1. Very low certainty evidence exists suggesting that non-benzodiazepine antispasmodics for lower back pain can reduce pain intensity, but not reduce disability, within two weeks.
2. More placebo controlled trials with different drug classes and durations of follow-up are needed to determine the efficacy, acceptability, and safety of muscle relaxants for lower back pain.
Evidence Rating Level: 1 (Excellent)
Lower back pain not only contributes significantly to the burden of disability around the world, but it is also associated with a very high economic burden, costing the United States approximately 134.5 billion dollars in healthcare expenses for 2016. Although muscle relaxants are the 3rd most commonly prescribed drug for lower back pain, guidelines in different countries conflict with each other, such as the US recommending non-benzodiazepine antispasmodics specifically, Belgium recommending no muscle relaxants, and the UK not making a recommendation either way. A previous systematic review showed that muscle relaxants provided a clinically significant decrease in pain (mean of 21.3 points on a 100-point scale). However, this review did not encompass randomized controlled trials (RCTs) from clinical trial registries. Therefore, the current review examined RCTs across numerous search databases and clinical trial registries to determine muscle relaxants’ efficacy, acceptability, and safety.
Overall, the study found very low certainty evidence that non-benzodiazepine antispasmodics diminished pain intensity at 2 weeks follow-up, as well as low certainty evidence that there may be a greater risk of adverse events. However, no difference in reduction of disability or acceptability of the drug regimen was found. This review underlies the need for higher quality RCTs assessing many classes of muscle relaxants and follow-up durations, as the body of research was limited for conditions other than non-benzodiazepine antispasmodics with 2 weeks follow-up.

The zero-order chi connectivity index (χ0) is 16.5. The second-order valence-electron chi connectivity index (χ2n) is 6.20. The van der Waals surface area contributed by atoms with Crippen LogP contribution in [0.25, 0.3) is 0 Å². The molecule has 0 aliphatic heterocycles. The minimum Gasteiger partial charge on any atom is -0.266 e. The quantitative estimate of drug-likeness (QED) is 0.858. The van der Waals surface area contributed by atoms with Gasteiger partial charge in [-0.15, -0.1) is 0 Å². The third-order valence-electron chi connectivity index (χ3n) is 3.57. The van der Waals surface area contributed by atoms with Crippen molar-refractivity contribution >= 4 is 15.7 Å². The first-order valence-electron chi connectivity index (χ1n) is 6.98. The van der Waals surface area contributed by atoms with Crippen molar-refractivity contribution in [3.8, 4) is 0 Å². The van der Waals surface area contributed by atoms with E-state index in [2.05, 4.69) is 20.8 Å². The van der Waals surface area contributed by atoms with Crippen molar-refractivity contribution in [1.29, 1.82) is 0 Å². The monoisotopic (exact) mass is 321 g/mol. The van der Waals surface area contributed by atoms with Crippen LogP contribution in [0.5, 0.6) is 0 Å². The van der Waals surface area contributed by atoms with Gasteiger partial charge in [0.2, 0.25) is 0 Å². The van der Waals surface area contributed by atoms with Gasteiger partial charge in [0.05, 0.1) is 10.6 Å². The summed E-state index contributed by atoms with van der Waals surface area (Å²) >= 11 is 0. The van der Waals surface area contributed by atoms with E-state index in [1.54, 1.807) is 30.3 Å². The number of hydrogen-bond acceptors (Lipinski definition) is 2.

In-Depth [systematic review and meta-analysis]: This review included RCTs where the study population consisted of adults with non-specific lower back pain. Participants were randomized to a group receiving a dose of muscle relaxant or a group receiving usual care, a placebo, or no treatment. In some RCTs, comparison were made between patients receiving two different muscle relaxants versus just one. The outcomes assessed were reduction in pain intensity and disability scores (on 100-point scales), acceptability (number of participants withdrawing from treatment for any reason), adverse events, and tolerability (number of participants withdrawing due to adverse events). The determination of whether evidence was low or high certainty was made using the GRADE approach. Overall, 49 studies were included in the review, and 31 in the meta-analysis. The results showed with very low certainty that non-benzodiazepine antispasmodics were associated with diminished pain intensity scores on or before 2 weeks (mean difference -7.7, 95% CI -12.1 to -3.3). There was also very low certainty for a reduction in disability scores (-3.3, 95% CI -7.3 to 0.7). Between 3 and 13 weeks, there was moderate certainty that no reduction in pain was found (mean difference 0.6, 95% CI -4.5 to 5.7). As well, there was very low certainty for finding no difference in acceptability (relative risk 0.8, 95% CI 0.6-1.1). There was also low certainty evidence for increased risk in adverse events (RR 1.6, 95% CI 1.2-2.0). With regards to drug classes other than non-benzodiazepine antispasmodics, no differences in efficacy were found except for a reduction in disability for benzodiazepines between 3 and 13 weeks (mean difference -6.9, 95% CI -12.1 to -1.7, moderate certainty evidence), although this data came from only one RCT. In general, many of the findings were of low certainty, whether the results were statistically significant or insignificant, demonstrating the need for larger, placebo-controlled RCTs to help determine the efficacy of muscle relaxants for lower back pain.
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